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29.11.2006 General News

State Dinner in honour of Canadian Governor General

By GNA
Gov. Gen. of Canada Michaelle Jean, left, shares a toast at a state dinner given in her honor by Ghana President John Agyekum Kufur, right, in Accra, Ghana, Tuesday, Nov. 28, 2006.AP Photo/CP, Fred Chartrand)
LISTEN NOV 29, 2006
Gov. Gen. of Canada Michaelle Jean, left, shares a toast at a state dinner given in her honor by Ghana President John Agyekum Kufur, right, in Accra, Ghana, Tuesday, Nov. 28, 2006.AP Photo/CP, Fred Chartrand)

President John Agyekum Kufuor on Tuesday hosted the visiting Governor General and Commander in Chief of Canada, Right Honourable Michaelle Jean, to a state dinner in Accra, where he acclaimed the long standing relations between the two countries.

Proposing the toast, the President traced bilateral relations to March 6, 1957 when Ghana gained independence from British colonialists and said the visit of the Governor General was testimony to the warm relations.

Showering praises on the Rt. Honourable Jean, covering her academic pedigree, personal life story and her nomination as the third woman and the first of African descent to occupy her present position, President Kufuor described her as a source of inspiration that Ghanaians and Canadians alike had fallen in love with, attracting prolonged cheers. He said the track record of the ruling New Patriotic Party to good governance and democracy among other things had been acclaimed worldwide as a success.

President Kufuor said his administration had launched a vigorous infrastructure development, which he said had enjoyed tremendous support from Canada.

He said Ghana was the recipient of the largest Canadian aid in Sub-Saharan Africa.

President Kufuor said Canada had decided to double its development assistance to developing countries in 2010 and halt the spread of HIV/AIDS in 2015.

Responding to the toast, Rt. Honourable Jean traced Canadian support to Ghana to 1906 when missionaries from her country established a mission in Navrongo.

"Ghana is also home to the longest running aid programme led by the Canadian International Development Agency (CIDA)," she said.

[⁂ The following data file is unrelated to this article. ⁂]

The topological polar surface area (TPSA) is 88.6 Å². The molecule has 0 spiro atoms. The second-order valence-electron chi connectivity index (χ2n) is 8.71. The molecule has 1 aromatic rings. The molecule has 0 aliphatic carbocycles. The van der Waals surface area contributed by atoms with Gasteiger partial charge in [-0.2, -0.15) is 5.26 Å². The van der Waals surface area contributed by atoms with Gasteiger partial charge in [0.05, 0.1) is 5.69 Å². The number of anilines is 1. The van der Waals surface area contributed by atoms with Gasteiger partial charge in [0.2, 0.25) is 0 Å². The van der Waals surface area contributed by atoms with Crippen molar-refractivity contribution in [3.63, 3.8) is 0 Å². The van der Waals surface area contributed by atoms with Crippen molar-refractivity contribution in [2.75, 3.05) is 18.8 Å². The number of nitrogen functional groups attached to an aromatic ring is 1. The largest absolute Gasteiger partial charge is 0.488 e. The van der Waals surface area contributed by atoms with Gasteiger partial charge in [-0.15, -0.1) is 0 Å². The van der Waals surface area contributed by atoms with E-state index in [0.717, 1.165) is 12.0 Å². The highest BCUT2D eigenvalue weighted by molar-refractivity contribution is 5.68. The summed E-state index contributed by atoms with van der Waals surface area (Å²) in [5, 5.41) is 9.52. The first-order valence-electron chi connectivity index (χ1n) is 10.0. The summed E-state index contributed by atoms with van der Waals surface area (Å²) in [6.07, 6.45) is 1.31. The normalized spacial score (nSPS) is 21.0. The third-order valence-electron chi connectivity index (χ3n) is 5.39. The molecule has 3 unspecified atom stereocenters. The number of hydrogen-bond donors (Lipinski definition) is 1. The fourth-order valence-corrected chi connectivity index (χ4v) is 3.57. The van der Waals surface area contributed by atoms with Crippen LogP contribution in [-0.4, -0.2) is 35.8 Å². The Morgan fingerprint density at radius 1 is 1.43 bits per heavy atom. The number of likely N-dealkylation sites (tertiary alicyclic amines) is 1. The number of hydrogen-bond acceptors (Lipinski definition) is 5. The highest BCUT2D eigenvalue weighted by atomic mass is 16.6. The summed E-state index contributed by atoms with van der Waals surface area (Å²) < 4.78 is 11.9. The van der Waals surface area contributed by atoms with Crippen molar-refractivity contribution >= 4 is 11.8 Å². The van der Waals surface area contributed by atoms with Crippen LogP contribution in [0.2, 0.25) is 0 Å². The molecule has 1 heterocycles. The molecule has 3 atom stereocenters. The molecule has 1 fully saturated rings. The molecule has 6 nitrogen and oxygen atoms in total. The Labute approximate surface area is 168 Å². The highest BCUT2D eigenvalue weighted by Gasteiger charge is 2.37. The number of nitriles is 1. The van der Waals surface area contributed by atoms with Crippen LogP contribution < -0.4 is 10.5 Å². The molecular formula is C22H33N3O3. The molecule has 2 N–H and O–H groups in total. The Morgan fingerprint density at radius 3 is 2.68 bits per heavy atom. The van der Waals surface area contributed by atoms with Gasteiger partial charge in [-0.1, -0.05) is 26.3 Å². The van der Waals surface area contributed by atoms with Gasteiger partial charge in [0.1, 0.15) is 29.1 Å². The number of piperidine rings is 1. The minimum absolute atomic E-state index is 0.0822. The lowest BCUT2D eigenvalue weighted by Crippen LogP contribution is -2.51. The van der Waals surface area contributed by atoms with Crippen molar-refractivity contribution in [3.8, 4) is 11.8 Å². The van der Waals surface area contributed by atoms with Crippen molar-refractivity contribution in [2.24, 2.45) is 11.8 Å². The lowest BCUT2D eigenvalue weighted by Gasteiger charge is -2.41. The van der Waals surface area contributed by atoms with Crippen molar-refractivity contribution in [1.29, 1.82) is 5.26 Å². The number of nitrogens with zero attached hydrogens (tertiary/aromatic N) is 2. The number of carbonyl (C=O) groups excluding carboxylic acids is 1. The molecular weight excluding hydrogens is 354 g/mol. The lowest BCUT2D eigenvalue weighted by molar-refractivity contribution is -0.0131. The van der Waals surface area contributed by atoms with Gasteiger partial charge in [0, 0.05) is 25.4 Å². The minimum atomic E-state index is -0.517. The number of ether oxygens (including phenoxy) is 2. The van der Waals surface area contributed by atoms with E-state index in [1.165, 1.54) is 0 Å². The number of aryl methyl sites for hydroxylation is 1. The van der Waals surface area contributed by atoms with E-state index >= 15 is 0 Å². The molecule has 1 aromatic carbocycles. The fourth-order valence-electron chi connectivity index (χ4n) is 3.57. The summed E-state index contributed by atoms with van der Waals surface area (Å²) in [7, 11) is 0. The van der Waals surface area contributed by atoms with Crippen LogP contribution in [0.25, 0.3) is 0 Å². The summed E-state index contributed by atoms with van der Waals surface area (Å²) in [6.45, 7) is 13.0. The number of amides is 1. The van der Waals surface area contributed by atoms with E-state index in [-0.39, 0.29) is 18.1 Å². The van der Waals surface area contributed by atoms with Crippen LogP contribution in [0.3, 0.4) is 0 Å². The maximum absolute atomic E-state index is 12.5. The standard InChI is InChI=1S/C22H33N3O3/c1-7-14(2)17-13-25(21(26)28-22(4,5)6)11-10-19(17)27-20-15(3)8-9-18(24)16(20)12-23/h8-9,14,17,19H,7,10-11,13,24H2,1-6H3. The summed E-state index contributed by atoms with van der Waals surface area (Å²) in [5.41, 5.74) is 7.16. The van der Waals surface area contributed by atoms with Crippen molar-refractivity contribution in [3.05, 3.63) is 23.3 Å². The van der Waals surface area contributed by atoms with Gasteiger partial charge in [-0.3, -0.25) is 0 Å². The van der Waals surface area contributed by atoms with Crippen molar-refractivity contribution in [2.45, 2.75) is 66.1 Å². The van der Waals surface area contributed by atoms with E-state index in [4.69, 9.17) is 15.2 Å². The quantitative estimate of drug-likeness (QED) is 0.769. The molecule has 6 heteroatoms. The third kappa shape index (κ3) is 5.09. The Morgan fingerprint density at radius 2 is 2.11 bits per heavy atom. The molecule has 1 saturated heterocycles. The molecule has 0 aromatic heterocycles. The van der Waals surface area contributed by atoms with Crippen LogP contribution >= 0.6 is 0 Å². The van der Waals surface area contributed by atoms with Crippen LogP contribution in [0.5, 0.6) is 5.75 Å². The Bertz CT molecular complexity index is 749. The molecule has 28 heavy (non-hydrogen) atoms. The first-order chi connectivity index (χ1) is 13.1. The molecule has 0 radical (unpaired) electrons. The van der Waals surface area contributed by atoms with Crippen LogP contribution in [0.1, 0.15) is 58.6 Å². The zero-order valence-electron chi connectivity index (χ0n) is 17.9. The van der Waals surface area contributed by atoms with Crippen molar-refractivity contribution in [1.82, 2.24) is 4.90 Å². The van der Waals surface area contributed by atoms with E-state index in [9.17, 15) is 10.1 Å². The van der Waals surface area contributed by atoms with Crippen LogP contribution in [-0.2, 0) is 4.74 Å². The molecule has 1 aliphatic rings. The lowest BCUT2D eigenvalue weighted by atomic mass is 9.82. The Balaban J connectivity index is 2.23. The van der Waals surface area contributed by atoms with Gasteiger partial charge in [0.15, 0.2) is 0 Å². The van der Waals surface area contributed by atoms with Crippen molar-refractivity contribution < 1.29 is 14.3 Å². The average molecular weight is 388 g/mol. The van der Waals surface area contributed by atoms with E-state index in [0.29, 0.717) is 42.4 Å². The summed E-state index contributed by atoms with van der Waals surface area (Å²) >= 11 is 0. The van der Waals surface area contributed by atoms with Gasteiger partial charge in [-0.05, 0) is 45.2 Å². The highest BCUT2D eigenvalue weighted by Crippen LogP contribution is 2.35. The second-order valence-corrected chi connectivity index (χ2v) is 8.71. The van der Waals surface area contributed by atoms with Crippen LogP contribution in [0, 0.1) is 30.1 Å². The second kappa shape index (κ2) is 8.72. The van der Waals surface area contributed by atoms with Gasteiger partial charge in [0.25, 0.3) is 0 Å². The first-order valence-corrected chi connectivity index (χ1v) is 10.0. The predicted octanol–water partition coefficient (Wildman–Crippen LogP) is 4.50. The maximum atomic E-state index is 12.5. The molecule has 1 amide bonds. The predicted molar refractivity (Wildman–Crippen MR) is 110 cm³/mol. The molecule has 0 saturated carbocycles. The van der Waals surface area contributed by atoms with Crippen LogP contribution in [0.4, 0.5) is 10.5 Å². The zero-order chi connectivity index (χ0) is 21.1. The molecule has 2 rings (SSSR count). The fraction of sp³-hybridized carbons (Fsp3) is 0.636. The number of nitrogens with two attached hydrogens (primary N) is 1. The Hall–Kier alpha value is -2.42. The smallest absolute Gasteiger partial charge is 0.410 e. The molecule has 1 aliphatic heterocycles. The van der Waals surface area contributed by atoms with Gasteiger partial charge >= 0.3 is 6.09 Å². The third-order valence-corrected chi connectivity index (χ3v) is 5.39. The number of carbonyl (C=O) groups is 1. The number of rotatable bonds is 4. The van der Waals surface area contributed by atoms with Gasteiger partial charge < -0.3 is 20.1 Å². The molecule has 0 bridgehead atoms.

Rt. Honourable Jean said presently there were some 17,000 Canadians of Ghanaian descent.

She said the economic partnership between Ghana and Canada must be practiced within an ethical framework "respectful of the people, respectful of their needs and aspirations and respectful of the ecological integrity of the land where we draw our resources." Rt. Honourable Jean commended President Kufuor for undertaking reforms in the judicial system in order to make it transparent and accessible to all.

She also lauded the performance of Ghana in the 2006 World Cup and expressed the hope that the country would do better in the 2010 tournament in South Africa.

Tracing her roots to Africa, w hich attracted spontaneous cheers from the audience, she said the time had come for Africa to recapture the moment of African History in order to move ahead.

"As Governor General of Canada, I am pleased to acknowledge that my country and Ghana have achieved a great deal together in the past 50 years. I am certain that we will achieve even more in the years ahead. "May Canada and Ghana continue to build on the solid foundation of friendship that is our shared legacy. May we draw inspiration from our shared success and work together for the good of this nation, for the good of Africa and for all humanity," she added.

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